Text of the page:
Support for export efforts
”A seemingly small contribution by an expert may be decisive when first customers are being sought for new products or the operations are being scaled up for the international markets”, Olli Mankonen writes.
Finland has been known as a high-tech country around the world for a long time. That reputation in itself will not bring any deals for Finnish products, but as is commonly known, images play a big role in decision-making. We should hope that there will be grounds for our reputation also in the coming years and decades. In the current low-key economic conditions, to me the most staggering information is found in the statistics indicating that the exports of high-technology products have fallen from over 11 billion euro in the last decade to less than 4 billion euro last year. Measured in euros, the value has shrunk to just one third! Moreover, high-tech trade shows a 2 billion euro deficit, while in peak years it showed a 3–4 billion surplus. With high-tech products, the price is often not the decisive factor, but the buyer is ready to pay for unique features.
The fall in the exports of electronics and telecommunication devices (read: Nokia) is of course the main explanation. So it’s time to find something else to replace it. Do we have what it takes? Certainly, know-how and other key factors will not disappear over a few years. Persistence and long-term investments in both product development and marketing are now needed more than ever.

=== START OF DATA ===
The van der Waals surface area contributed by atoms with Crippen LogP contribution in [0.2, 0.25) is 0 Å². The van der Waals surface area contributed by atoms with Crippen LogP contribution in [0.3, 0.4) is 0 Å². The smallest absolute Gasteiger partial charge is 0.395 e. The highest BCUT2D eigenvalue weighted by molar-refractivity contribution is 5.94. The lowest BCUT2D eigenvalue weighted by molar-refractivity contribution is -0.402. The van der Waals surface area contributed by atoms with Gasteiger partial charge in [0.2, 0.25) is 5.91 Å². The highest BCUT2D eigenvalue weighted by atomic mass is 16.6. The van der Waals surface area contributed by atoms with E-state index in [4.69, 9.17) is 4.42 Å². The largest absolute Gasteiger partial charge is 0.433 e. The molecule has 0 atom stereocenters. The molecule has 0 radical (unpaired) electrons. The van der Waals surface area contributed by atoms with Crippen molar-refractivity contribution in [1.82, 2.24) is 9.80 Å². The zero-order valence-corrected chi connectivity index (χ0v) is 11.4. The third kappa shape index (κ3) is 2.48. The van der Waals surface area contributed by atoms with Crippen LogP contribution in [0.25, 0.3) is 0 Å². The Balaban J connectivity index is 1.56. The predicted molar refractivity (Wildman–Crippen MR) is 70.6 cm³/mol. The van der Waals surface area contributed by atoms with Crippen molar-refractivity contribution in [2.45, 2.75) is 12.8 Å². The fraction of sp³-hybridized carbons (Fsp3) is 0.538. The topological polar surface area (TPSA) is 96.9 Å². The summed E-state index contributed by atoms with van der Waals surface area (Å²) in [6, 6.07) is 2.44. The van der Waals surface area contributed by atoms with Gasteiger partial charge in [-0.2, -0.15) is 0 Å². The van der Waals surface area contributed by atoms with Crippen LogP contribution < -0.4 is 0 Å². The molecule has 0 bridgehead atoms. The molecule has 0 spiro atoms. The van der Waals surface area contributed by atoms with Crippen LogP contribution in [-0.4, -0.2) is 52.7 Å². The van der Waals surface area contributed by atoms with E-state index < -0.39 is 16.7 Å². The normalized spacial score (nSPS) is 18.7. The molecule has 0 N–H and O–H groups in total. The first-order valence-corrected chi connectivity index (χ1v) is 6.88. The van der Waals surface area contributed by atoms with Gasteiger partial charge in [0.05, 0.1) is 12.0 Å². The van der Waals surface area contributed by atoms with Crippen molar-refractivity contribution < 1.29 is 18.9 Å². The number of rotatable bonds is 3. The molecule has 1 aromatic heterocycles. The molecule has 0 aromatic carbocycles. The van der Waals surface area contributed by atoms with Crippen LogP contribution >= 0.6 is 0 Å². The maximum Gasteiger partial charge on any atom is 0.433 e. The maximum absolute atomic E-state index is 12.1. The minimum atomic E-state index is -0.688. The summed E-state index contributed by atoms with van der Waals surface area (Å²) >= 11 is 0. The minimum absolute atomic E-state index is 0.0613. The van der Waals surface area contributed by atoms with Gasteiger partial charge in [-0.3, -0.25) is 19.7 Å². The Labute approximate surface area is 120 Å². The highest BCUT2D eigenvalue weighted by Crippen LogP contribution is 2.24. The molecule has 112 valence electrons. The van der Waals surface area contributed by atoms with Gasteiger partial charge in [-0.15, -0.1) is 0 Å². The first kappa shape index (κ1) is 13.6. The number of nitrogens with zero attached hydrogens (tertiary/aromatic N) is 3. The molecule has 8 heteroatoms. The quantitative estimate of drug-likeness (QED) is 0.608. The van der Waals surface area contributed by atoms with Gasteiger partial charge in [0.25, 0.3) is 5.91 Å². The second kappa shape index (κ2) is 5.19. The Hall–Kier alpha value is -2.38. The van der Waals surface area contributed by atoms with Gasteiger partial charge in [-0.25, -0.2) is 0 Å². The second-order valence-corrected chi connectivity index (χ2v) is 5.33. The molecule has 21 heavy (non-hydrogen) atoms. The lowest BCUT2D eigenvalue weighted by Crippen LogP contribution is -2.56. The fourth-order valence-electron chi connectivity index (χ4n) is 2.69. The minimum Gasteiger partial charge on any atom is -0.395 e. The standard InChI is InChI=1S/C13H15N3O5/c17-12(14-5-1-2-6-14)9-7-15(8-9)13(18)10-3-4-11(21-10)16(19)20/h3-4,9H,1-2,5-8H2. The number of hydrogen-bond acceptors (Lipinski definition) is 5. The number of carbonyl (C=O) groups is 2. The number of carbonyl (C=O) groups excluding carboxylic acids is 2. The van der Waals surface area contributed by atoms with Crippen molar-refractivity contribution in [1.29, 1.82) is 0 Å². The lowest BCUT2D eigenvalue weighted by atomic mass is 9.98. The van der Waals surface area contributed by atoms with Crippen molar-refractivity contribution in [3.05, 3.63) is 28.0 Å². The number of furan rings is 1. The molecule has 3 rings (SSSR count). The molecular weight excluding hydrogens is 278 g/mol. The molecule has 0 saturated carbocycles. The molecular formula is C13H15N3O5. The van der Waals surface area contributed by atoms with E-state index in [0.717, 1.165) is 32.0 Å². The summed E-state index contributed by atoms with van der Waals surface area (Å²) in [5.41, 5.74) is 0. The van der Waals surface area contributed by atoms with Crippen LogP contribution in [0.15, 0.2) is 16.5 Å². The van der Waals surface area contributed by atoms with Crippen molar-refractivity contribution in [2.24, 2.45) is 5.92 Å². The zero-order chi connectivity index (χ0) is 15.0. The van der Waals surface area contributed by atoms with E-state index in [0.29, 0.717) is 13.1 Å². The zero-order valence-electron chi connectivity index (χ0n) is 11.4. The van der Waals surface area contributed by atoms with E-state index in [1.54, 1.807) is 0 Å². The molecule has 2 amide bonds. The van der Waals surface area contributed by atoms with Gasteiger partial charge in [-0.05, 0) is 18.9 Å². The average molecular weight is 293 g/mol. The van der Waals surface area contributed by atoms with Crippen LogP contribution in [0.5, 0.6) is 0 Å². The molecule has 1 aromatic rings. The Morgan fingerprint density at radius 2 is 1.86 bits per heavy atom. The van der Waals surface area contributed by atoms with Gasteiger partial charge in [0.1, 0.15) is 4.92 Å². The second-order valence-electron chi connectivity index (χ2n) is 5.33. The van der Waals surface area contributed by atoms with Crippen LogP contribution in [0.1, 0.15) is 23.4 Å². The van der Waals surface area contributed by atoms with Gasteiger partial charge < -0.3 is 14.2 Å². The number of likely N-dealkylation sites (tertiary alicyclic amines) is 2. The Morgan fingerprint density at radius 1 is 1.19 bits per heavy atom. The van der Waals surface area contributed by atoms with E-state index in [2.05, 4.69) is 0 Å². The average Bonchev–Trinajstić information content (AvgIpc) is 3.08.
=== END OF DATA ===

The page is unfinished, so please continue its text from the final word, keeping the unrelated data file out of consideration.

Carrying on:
An important share of those expectations is directed at SMEs. Hopefully we can finally reach a situation in which we have a number of SMEs with growing export volumes. One example of that potential is the companies that have managed to receive funding from the SME Instrument under the EU’s Horizon 2020 programme. The programme commenced a little over a year ago, and nearly 40 Finnish companies have so far been accepted in it. The application is continuously open, and I can for a good reason encourage companies to try to get into this European “champions league”, as far as the basic requirements are met.
As in international arenas in general, the competition for SME Instrument funds is fierce and the standards are high. In addition to novelty value, the projects need to have major commercial potential, and the company needs to have realistic resources for the successful implementation of the project. That is aimed at large or at least medium-sized enterprises.
For enterprises that receive SME Instrument funding, the EU also offers 3–12 days of expert services, the purpose of which is to speed up and facilitate the entry to the market of the project outcome. The idea is to pay more attention to and create solutions for the know-how needs for which the company’s own resources are not enough. A seemingly small contribution by an expert may be decisive when first customers are being sought for new products or the operations are being scaled up for the international markets.
I have been managing this coaching service in Finland for a year now, determining the development needs together with enterprises and helping in finding the right experts. It’s great to work with those companies and see their attitude in aiming at the global markets. That group of companies will surely provide new successes. However, the work has only just started. There are no achieved benefits, but (competitive) advantages will surely be achieved. The competitive advantages are exactly those that will help to increase the export figures of high technology.
The writer is responsible for the EU-funded EEN project aimed at enhancing the innovation management capacity of SMEs. Further information: http://www.turkusciencepark.com/kam/.